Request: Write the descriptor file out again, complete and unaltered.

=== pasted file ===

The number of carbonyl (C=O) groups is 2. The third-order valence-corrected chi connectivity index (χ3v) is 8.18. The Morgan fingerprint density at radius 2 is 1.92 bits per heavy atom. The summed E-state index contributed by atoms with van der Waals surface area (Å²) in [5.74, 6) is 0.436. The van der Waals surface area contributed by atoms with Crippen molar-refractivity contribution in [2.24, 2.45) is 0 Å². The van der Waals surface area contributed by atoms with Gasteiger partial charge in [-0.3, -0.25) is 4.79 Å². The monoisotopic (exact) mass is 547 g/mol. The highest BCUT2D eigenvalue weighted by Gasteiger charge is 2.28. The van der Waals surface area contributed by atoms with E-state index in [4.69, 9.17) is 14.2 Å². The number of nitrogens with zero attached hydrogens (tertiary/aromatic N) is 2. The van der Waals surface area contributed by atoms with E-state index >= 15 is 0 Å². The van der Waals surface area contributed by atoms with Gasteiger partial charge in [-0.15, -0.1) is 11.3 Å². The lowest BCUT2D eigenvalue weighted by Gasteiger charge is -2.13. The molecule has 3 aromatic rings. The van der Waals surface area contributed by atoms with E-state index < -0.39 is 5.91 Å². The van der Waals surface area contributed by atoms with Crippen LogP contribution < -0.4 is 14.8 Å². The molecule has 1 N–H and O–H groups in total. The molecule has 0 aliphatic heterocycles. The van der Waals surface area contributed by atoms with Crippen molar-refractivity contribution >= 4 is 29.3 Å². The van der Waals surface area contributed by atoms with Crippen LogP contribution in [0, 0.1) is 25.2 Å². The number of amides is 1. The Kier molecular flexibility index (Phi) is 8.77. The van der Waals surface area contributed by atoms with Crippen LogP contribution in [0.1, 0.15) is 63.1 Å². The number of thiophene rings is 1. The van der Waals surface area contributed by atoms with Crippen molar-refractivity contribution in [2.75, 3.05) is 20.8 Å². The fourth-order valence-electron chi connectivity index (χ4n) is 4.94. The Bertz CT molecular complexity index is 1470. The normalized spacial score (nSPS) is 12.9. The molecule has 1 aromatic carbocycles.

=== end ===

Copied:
The number of carbonyl (C=O) groups is 2. The third-order valence-corrected chi connectivity index (χ3v) is 8.18. The Morgan fingerprint density at radius 2 is 1.92 bits per heavy atom. The summed E-state index contributed by atoms with van der Waals surface area (Å²) in [5.74, 6) is 0.436. The van der Waals surface area contributed by atoms with Crippen molar-refractivity contribution in [2.24, 2.45) is 0 Å². The van der Waals surface area contributed by atoms with Gasteiger partial charge in [-0.3, -0.25) is 4.79 Å². The monoisotopic (exact) mass is 547 g/mol. The highest BCUT2D eigenvalue weighted by Gasteiger charge is 2.28. The van der Waals surface area contributed by atoms with E-state index in [4.69, 9.17) is 14.2 Å². The number of nitrogens with zero attached hydrogens (tertiary/aromatic N) is 2. The van der Waals surface area contributed by atoms with E-state index >= 15 is 0 Å². The van der Waals surface area contributed by atoms with Gasteiger partial charge in [-0.15, -0.1) is 11.3 Å². The lowest BCUT2D eigenvalue weighted by Gasteiger charge is -2.13. The molecule has 3 aromatic rings. The van der Waals surface area contributed by atoms with E-state index < -0.39 is 5.91 Å². The van der Waals surface area contributed by atoms with Crippen LogP contribution < -0.4 is 14.8 Å². The molecule has 1 N–H and O–H groups in total. The molecule has 0 aliphatic heterocycles. The van der Waals surface area contributed by atoms with Crippen molar-refractivity contribution >= 4 is 29.3 Å². The van der Waals surface area contributed by atoms with Crippen LogP contribution in [0, 0.1) is 25.2 Å². The number of amides is 1. The Kier molecular flexibility index (Phi) is 8.77. The van der Waals surface area contributed by atoms with Crippen LogP contribution in [0.1, 0.15) is 63.1 Å². The number of thiophene rings is 1. The van der Waals surface area contributed by atoms with Crippen molar-refractivity contribution in [2.75, 3.05) is 20.8 Å². The fourth-order valence-electron chi connectivity index (χ4n) is 4.94. The Bertz CT molecular complexity index is 1470. The normalized spacial score (nSPS) is 12.9. The molecule has 1 aromatic carbocycles.